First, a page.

It takes two to Tango; passion and sensuality

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Tango

Eyes meet
For now I feel comfort
Behind this symbolic black cover say; tenderly masked-gloved
So you are not aware To meet all of me Just a glimpse

These expressive lines by Cornelis Burdein describe the feeling of a lady stepping into a Tango dance floor, starting with the very first body posture, steps and eye contact provoking the most important aspect in Tango; connection. It is the channel through which listeners unite with music and dancers communicate intent, silently, with their partners. Many tango dancers will refer to the physical connection, and sometimes they will refer to being ‘in tune’ with the partners. In fact , Tango is an experience where physical, musical, and emotional elements are all mixed. Get it right and you can reach that moment when you feel fully united with the music / your partner and at the end agreeing that you had the connection as sensual as it gets.

Handsome; my tango-like look Challenging your manhood
As questions travel your head Tempting gestures I make

In history, Tango started in the poorest sections of Buenos Aires, Argentina, in the early 1900’s. The debutes of Tango is a little muddled, as it began in the lower classes, and it has faced many trials over the years. Highest circles of society disregarded Tango. This is not surprising, given the origin of the dance as some reports indicate that the dance was initiated by prostitutes to seduce men with special slang and symbolic vocabulary.
Other stories tell that men would dance together since in beginning of the 20th century there was a huge shortage of women in the Buenos Aires area. As a result, men would often gather in brothels and places of ill repute to seek favors from the ladies. After all the time sitting around and waiting for the women, the men utilized this time to practice Tango dancing among themselves.
By 1912, things changed when tango made the trip overseas and became a sensation in Paris, London and Berlin. 1913 saw it strike New York City in full force, although less authentic Tango dancing was already practiced there to some extent. After that Argentine tango began to force its way into the developed areas of Buenos Aires, removing restrictions on dance movements.

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Photo by: Seth

The history of the genre in the capital of France is especially indicative. Passion for Latin American culture led to the emergence of their own, European, tango. French choreographers changed the style of movements and musical accompaniment, setting their own standards. They even had to develop a special line of clothing, named after the dance, for women were uncomfortable with performing sharp movements in lush dresses.

Tango has survived and grown into a dance that is enjoyed worldwide. The Argentine Tango music which tends to be played at the majority of social dances is traditional music from the period between the 1930’s to mid 1950’s (often called Golden Age music). While it is possible to dance the tango to more modern music, the traditional tango music often contains more rhythmical and melodic choice on how to interpret the music in your dance.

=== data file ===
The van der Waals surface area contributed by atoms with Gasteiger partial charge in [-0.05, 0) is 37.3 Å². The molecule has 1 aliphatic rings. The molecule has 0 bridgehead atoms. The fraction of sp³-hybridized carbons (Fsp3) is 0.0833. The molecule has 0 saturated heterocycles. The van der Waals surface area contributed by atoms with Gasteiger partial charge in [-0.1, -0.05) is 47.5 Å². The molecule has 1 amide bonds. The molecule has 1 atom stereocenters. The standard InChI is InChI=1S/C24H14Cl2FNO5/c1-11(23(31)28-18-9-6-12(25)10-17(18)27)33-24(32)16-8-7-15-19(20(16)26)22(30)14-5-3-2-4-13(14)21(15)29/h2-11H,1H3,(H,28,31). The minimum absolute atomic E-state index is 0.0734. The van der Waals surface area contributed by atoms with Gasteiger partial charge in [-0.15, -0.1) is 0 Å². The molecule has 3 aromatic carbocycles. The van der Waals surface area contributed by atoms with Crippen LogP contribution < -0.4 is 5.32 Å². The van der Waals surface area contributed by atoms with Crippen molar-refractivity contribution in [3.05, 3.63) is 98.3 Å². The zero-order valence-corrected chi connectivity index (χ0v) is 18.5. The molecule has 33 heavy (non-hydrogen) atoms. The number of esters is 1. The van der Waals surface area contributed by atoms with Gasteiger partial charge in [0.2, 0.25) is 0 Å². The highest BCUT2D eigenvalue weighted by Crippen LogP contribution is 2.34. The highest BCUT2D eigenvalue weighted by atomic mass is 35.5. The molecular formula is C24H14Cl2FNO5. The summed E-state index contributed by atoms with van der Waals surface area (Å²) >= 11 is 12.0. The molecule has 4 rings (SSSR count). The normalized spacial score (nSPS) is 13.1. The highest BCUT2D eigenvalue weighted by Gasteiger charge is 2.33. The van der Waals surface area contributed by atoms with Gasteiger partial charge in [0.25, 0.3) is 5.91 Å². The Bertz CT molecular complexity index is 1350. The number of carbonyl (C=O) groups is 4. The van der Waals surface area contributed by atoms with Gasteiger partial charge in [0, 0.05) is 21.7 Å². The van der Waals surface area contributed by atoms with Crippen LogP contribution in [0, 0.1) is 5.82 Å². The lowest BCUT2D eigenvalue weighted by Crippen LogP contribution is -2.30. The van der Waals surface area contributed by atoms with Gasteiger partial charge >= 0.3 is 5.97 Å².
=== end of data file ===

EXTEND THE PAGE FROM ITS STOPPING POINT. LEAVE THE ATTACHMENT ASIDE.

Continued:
You dance as if not interested Until it is I who orchestrates To let you unveil my veal

A tango musician is a called a tanguero, many tangueros/as are multifaceted musicians who compose, arrange, and perform tango music. In contrast, a tango dancer is called a milonguero/a, one who frequents the milongas (places where people dance tango).
The bandoneón is tango’s signature instrument. It is a free-reed concertina that originated in Germany in the mid-nineteenth century as a portable organ in parish churches. It probably landed in Argentina on an immigrant ship around the turn of the twentieth century. The bandoneón has four rather illogically organized keyboard layouts. Each button creates a different pitch with opening and closing of the bellows.
Early tango ensembles often included the bandoneón with flute, guitar and violin . In the 1920s, piano and double bass were added to be the Tango ensemble till the 1950s, then the standard sextet expanded to include an entire string section and a line of four more bandoenones.

Mastering your steps Every way you want
To let you think you lead I’m your private dancer Red lips seal us.
For a moment.

Beyond the techniques and the technicalities of its music or dancing, Tango is viewed as an experience often equated with passion and sensuality , in many ways, involving the deeper internal and external connection we can achieve.
Passion and sensuality are two words often used to describe Tango. It is regarded as more than just a genre of music or a dance. it is a relationship that unites music with our bodies, emotions, and souls.

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Photo by: Seth

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